There's sooo much going on today. I'm back in the lab again, but I'm also studying for the last little bit of my EM II class. Here are the EM notes for today. Hopefully, I'll get a lab book up again in the morning.

We'll have a particel mofin along hte path $\vec{r} = \vec{r_o}\left(t\right)$. There is a quite lengthy explanation of IRFs, but I'll skip that for now and keep careful track of whether or not this comes back to bite me in the butt. We define $\vec{R}\left(t^\prime\right) = \vec{r} - \vec{r_0}\left(t\right)$ which is the vector from the point charge at time $t^\prime$ to the observatin poitn $\left(\vec{r}, t\right)$. This gives us a retarded time, $t^\prime$ determined by $t - t^\prime = R\left(t^\prime\right)$, where $R\left(t^\prime\right) = |\vec{R}\left(t^\prime\right)|$. This makes far more sense if you translate one of the ever present ever invisible $1$s to a c to get $c\left(t - t^\prime\right) = R\left(t^\prime\right)$

The potentials in the IRf can be written as

$\phi = \dfrac{e}{R\left(t^\prime\right)}$, $\vec{A} = 0$.

A charge at rest will have 4-veclocity $U^\mu = \left(1, 0, 0, 0\right)$.

We can noew define the 4 potential to be $A^\mu = f U^\mu$. We can also form a four vector version of $R^\mu$ as $R^\mu = \left(t - t^\prime, r - r_0\left(t^\prime\right)\right) = \left(t - t^\prime, \vec{R}\left(t^\prime\right)\right)$. Looking at this, you should see a four space distance without the time axis turned negative. In a sense, this fits because it isnt' squared yet. In a sense it doesnt' because if it isn't squared, then the time componet shoudl have an $i$ out in front. This is somewhat Wick rotated, to coin a somewhat fancy phrase.

In the special case where the charge truly isn't moving, then $f$ above shoudl be $e/R\left(t^\prime\right)$. For the more general case where the charge is moving with four velocity $U^\mu$, we get

$f = \dfrac{e}{\left(-U^\nu R_\nu\right)}$, so $A^\mu = -\dfrac{eU^\mu}{U^\nu R^\nu}$

Here, we have rather mysteriously gotten our negative sign back in front of the time coordinate. Ask the professor about this tomorrow. The pertinent point is near equation 7.29.

Now, on to problem number 2

The strategy is just to bludgeon through the curl of $\vec{A}$ equation and get the final result. Then, bludgeon through the cross product of $\vec{E}$ and show that the results are equivalient.

Looking at the Leinard-Wiechert Potentials.

We'll have a particel mofin along hte path $\vec{r} = \vec{r_o}\left(t\right)$. There is a quite lengthy explanation of IRFs, but I'll skip that for now and keep careful track of whether or not this comes back to bite me in the butt. We define $\vec{R}\left(t^\prime\right) = \vec{r} - \vec{r_0}\left(t\right)$ which is the vector from the point charge at time $t^\prime$ to the observatin poitn $\left(\vec{r}, t\right)$. This gives us a retarded time, $t^\prime$ determined by $t - t^\prime = R\left(t^\prime\right)$, where $R\left(t^\prime\right) = |\vec{R}\left(t^\prime\right)|$. This makes far more sense if you translate one of the ever present ever invisible $1$s to a c to get $c\left(t - t^\prime\right) = R\left(t^\prime\right)$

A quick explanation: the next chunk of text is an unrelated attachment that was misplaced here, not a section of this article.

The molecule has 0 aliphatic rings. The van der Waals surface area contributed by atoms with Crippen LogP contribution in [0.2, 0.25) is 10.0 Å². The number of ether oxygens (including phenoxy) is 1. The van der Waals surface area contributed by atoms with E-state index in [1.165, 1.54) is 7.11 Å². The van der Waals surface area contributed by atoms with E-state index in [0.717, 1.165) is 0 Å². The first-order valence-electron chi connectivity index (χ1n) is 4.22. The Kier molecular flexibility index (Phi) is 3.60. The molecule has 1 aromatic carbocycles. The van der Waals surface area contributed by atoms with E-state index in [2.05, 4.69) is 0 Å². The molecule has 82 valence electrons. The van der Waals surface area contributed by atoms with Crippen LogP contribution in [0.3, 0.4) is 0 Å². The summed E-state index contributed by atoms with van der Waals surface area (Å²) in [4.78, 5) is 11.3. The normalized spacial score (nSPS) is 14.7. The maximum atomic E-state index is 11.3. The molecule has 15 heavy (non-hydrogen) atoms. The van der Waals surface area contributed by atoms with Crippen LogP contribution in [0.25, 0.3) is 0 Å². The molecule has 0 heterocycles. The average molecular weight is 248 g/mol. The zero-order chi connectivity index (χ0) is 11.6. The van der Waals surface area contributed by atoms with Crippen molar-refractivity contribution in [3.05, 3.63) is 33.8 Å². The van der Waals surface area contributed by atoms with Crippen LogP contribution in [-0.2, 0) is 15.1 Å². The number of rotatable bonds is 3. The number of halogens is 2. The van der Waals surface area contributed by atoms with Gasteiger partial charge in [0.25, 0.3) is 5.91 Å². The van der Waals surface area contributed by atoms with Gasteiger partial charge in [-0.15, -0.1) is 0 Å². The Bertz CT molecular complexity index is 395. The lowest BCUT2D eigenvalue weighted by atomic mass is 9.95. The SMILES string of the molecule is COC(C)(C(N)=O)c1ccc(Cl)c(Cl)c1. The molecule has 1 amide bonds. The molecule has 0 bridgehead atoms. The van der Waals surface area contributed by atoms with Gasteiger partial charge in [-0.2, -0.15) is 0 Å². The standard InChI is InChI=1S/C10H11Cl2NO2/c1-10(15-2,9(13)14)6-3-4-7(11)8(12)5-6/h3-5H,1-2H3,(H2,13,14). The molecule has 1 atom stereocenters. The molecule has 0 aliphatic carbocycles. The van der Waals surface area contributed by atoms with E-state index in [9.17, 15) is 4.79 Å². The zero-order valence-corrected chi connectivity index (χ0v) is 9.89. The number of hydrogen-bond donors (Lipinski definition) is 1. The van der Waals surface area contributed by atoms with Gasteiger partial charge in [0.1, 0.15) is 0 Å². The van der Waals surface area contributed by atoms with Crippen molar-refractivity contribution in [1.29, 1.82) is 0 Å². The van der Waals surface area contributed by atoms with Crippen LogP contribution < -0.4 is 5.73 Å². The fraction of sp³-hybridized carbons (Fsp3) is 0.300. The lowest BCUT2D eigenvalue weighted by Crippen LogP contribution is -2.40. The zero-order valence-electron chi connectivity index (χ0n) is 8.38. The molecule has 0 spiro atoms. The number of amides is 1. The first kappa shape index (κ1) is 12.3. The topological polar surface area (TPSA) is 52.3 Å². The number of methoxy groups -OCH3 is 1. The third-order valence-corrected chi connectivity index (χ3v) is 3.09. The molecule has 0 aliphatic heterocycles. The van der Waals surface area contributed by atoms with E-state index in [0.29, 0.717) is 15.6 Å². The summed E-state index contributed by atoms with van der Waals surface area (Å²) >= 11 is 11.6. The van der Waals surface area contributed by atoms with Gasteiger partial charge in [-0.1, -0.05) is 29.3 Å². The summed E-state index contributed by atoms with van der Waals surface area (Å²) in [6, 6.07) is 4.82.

The potentials in the IRf can be written as

$\phi = \dfrac{e}{R\left(t^\prime\right)}$, $\vec{A} = 0$.

A charge at rest will have 4-veclocity $U^\mu = \left(1, 0, 0, 0\right)$.

We can noew define the 4 potential to be $A^\mu = f U^\mu$. We can also form a four vector version of $R^\mu$ as $R^\mu = \left(t - t^\prime, r - r_0\left(t^\prime\right)\right) = \left(t - t^\prime, \vec{R}\left(t^\prime\right)\right)$. Looking at this, you should see a four space distance without the time axis turned negative. In a sense, this fits because it isnt' squared yet. In a sense it doesnt' because if it isn't squared, then the time componet shoudl have an $i$ out in front. This is somewhat Wick rotated, to coin a somewhat fancy phrase.

In the special case where the charge truly isn't moving, then $f$ above shoudl be $e/R\left(t^\prime\right)$. For the more general case where the charge is moving with four velocity $U^\mu$, we get

$f = \dfrac{e}{\left(-U^\nu R_\nu\right)}$, so $A^\mu = -\dfrac{eU^\mu}{U^\nu R^\nu}$

Here, we have rather mysteriously gotten our negative sign back in front of the time coordinate. Ask the professor about this tomorrow. The pertinent point is near equation 7.29.

Now, on to problem number 2

For 2.a., and b, see the Wake Forest notes:

\url{http://users.wfu.edu/natalie/s13phy712/lecturenote/lecture27/lecture27latexslides.pdf}

expression 17 and up give the appropriate curl. If time allows take a look at Dr. Nevels article on graphically protraying E and B fields. There's no reason everything shouldn't apply here since the L\&W potentials were derived classically.

The strategy is just to bludgeon through the curl of $\vec{A}$ equation and get the final result. Then, bludgeon through the cross product of $\vec{E}$ and show that the results are equivalient.

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